- Excel calculates the logarithm value and displays the answer
**2**in the output cell. i.e. 100 = 10 × 10 = 10^{2}, the “logarithm to base 10” of 100 is 2 i.e. logarithm counts repeated multiplication of the same factor. Therefore, it returns the output value or a result as 2.

#### Example #3 – With Decimal Value As Base Argument

In the below-mentioned example, let’s calculate the logarithm of 6, with the decimal value 0.5 as the base argument.

Follow these steps to calculate the LOG in Excel:

- Select the output cell where we need to find out log value, i.e. D17 in this example.

- Click the function button (fx) under the formula toolbar; a popup will appear; double-click on the LOG function under the select function.

- A dialog box appears where arguments (Number & Base) for log function needs to be filled.

- Here the number is 6 & the base argument is 0.5.

- Excel calculates the logarithm value and displays the answer -2.584963 in the output cell. i.e. 0.5
^{-2}= 6; Therefore, Log_{0.5}(6) = -2.584963

#### Example #4 – **When Base Argument is Negative Value or Zero**

In the below-mentioned example, let’s calculate the logarithm in excel of 47, with base argument “0” ZERO or Negative value (-10).

Follow these steps to calculate the LOG in Excel:

- Select the output cell where we need to find out log value, i.e. K8 in this example.

- A dialog box appears where arguments (Number & Base) for log function needs to be filled.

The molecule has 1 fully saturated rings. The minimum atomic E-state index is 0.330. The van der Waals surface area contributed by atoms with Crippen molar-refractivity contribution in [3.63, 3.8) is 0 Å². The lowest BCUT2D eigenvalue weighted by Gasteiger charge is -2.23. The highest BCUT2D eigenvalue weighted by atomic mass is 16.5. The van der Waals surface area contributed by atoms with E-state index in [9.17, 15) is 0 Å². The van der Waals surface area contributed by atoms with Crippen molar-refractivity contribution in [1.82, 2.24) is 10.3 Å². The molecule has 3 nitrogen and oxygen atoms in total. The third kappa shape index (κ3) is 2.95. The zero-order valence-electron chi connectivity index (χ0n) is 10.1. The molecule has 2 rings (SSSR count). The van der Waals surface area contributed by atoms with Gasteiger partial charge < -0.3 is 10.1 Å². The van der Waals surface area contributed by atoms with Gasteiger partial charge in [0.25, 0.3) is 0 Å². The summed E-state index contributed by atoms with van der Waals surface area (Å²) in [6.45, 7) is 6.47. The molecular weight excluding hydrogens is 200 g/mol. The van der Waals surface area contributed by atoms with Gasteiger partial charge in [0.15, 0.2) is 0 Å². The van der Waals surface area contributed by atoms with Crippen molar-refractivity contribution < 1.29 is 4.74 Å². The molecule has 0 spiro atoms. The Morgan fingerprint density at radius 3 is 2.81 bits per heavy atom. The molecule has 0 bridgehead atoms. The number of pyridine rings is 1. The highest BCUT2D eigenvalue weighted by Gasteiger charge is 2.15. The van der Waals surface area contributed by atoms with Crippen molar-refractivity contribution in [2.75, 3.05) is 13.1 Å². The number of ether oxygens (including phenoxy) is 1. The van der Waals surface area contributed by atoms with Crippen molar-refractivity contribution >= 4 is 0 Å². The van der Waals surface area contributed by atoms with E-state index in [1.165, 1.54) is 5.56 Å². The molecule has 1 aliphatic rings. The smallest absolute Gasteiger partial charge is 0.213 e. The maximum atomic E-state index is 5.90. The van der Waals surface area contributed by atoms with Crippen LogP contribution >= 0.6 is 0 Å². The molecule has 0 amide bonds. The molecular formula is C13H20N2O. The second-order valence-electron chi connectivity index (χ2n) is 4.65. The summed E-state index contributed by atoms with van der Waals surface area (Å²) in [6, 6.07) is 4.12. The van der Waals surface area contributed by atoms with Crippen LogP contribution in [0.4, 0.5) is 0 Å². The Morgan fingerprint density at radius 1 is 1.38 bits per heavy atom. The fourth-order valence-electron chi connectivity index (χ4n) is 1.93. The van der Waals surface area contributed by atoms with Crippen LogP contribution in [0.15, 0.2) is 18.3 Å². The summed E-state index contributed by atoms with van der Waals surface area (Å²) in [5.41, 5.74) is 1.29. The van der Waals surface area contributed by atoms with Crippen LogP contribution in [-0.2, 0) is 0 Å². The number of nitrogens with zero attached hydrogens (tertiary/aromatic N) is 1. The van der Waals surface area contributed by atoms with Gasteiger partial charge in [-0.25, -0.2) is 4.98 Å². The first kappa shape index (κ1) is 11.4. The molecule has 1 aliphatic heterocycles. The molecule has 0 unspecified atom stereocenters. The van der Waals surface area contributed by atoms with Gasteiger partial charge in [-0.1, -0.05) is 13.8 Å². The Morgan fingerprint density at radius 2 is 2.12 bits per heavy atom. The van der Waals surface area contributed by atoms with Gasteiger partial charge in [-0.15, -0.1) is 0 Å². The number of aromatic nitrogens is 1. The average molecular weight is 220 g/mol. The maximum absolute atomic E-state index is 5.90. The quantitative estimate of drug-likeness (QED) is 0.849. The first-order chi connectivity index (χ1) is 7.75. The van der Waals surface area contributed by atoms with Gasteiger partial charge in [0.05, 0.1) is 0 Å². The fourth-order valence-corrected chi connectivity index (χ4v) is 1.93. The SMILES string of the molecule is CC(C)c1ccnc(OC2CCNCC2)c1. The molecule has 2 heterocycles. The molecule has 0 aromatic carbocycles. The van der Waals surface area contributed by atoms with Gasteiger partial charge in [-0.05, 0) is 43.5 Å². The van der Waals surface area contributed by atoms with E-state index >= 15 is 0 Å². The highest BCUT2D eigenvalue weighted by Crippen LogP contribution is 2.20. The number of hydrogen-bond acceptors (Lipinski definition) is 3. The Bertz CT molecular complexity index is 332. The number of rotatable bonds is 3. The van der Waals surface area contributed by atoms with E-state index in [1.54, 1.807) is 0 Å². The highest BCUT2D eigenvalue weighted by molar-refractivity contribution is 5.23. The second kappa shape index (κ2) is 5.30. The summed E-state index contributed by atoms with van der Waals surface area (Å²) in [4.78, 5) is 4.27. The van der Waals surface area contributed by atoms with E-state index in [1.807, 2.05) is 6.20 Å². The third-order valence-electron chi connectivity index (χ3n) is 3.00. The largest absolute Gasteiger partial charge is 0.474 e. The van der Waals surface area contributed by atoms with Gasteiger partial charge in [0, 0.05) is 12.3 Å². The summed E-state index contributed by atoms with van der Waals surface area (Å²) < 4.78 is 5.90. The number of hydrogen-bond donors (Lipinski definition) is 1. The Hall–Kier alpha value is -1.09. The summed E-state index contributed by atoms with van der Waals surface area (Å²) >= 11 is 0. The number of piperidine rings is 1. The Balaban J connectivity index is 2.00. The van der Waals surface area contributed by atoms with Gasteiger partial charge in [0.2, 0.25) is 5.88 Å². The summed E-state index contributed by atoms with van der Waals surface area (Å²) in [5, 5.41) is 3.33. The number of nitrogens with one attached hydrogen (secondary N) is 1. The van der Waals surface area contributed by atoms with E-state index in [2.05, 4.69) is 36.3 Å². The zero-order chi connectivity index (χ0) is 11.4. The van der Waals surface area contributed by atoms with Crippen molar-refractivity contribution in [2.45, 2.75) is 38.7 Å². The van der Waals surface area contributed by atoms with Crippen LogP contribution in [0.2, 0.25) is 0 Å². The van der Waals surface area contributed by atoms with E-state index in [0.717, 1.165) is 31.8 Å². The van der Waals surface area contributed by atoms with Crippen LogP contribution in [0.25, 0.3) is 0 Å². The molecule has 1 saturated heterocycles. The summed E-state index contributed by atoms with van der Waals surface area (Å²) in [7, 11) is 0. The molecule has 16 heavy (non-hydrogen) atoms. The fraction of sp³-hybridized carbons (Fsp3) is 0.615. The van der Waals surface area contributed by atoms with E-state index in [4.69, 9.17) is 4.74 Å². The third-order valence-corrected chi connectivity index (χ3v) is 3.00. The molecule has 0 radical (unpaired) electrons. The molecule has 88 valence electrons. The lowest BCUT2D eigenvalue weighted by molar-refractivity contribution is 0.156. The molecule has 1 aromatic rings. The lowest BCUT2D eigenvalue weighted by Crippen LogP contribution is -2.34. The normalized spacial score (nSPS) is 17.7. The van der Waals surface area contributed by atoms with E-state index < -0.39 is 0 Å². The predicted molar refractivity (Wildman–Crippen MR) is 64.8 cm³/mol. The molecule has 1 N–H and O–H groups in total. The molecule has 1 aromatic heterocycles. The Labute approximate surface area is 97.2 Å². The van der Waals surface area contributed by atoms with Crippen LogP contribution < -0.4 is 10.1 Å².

- Here the number is 47 & the base argument is -1.

or 0.

- Let’s calculate the logarithm in excel value and display the answer #NUM! error in the output cell.

#### Example #5 – When Base Argument is Non-Numeric Or Text Value

In the below-mentioned example, let’s calculate the logarithm of 47, where the base argument is a text string, i.e. “EXCEL”.

Follow these steps to calculate the LOG in Excel:

- Select the output cell where we need to find out log value, i.e. K16 in this example.

- A dialog box appears where arguments (Number & Base) for log function needs to be filled.

- Here the number is 47 & the base argument is TEXT string, i.e. EXCEL.

- Excel calculates the logarithm value and displays the answer #VALUE! error in the output cell.

**Things to remember about the LOG Function in Excel**

**Number argument in LOG Function:**It should always be a positive real number that you want to calculate the logarithm in excel.- It should be a numeric value & must always be greater than zero.
- If no base is listed in a Base argument, the base is always assumed to be 10.

### LOG Function Errors

If there is an error from the Log function, it is due to one of the following:

**Common Errors**

** 1) #VALUE! **– It Occurs due to or if supplied number argument, or the supplied [base] argument is non-numeric.

**2) #NUM! – **It Occurs due to or if the supplied number argument or the supplied [base] argument is the negative value or zero.

The output will be :

**3) #DIV/0! **– It Occurs if the supplied [base] argument is equal to 1.

The output will be :

### Recommended Articles

This has been a guide to the LOG in Excel. Here we discuss the LOG Formula in Excel and How to use LOG Function in Excel along with practical examples and downloadable excel template. You can also go through our other suggested articles –